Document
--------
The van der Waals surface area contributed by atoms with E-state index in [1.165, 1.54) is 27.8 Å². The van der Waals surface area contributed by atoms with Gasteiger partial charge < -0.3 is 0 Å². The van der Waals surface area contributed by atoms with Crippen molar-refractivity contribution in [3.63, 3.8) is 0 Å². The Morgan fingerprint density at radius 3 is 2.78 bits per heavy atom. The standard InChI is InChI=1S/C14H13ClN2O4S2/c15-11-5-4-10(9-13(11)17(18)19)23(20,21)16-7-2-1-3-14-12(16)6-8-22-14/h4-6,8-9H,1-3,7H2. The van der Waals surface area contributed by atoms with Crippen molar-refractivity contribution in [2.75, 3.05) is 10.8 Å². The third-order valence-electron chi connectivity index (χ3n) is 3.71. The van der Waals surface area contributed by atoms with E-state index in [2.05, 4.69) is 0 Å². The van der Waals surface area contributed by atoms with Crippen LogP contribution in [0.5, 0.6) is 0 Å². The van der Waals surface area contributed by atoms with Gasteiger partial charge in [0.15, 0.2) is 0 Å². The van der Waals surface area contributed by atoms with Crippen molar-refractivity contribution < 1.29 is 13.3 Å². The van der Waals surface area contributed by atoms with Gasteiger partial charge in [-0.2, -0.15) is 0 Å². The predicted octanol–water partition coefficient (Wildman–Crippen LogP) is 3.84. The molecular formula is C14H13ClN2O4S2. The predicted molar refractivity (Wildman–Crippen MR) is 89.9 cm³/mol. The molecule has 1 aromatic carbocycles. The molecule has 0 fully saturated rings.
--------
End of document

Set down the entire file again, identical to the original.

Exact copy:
The van der Waals surface area contributed by atoms with E-state index in [1.165, 1.54) is 27.8 Å². The van der Waals surface area contributed by atoms with Gasteiger partial charge < -0.3 is 0 Å². The van der Waals surface area contributed by atoms with Crippen molar-refractivity contribution in [3.63, 3.8) is 0 Å². The Morgan fingerprint density at radius 3 is 2.78 bits per heavy atom. The standard InChI is InChI=1S/C14H13ClN2O4S2/c15-11-5-4-10(9-13(11)17(18)19)23(20,21)16-7-2-1-3-14-12(16)6-8-22-14/h4-6,8-9H,1-3,7H2. The van der Waals surface area contributed by atoms with Crippen molar-refractivity contribution in [2.75, 3.05) is 10.8 Å². The third-order valence-electron chi connectivity index (χ3n) is 3.71. The van der Waals surface area contributed by atoms with E-state index in [2.05, 4.69) is 0 Å². The van der Waals surface area contributed by atoms with Crippen LogP contribution in [0.5, 0.6) is 0 Å². The van der Waals surface area contributed by atoms with Gasteiger partial charge in [0.15, 0.2) is 0 Å². The van der Waals surface area contributed by atoms with Crippen molar-refractivity contribution < 1.29 is 13.3 Å². The van der Waals surface area contributed by atoms with Gasteiger partial charge in [-0.2, -0.15) is 0 Å². The predicted octanol–water partition coefficient (Wildman–Crippen LogP) is 3.84. The molecular formula is C14H13ClN2O4S2. The predicted molar refractivity (Wildman–Crippen MR) is 89.9 cm³/mol. The molecule has 1 aromatic carbocycles. The molecule has 0 fully saturated rings.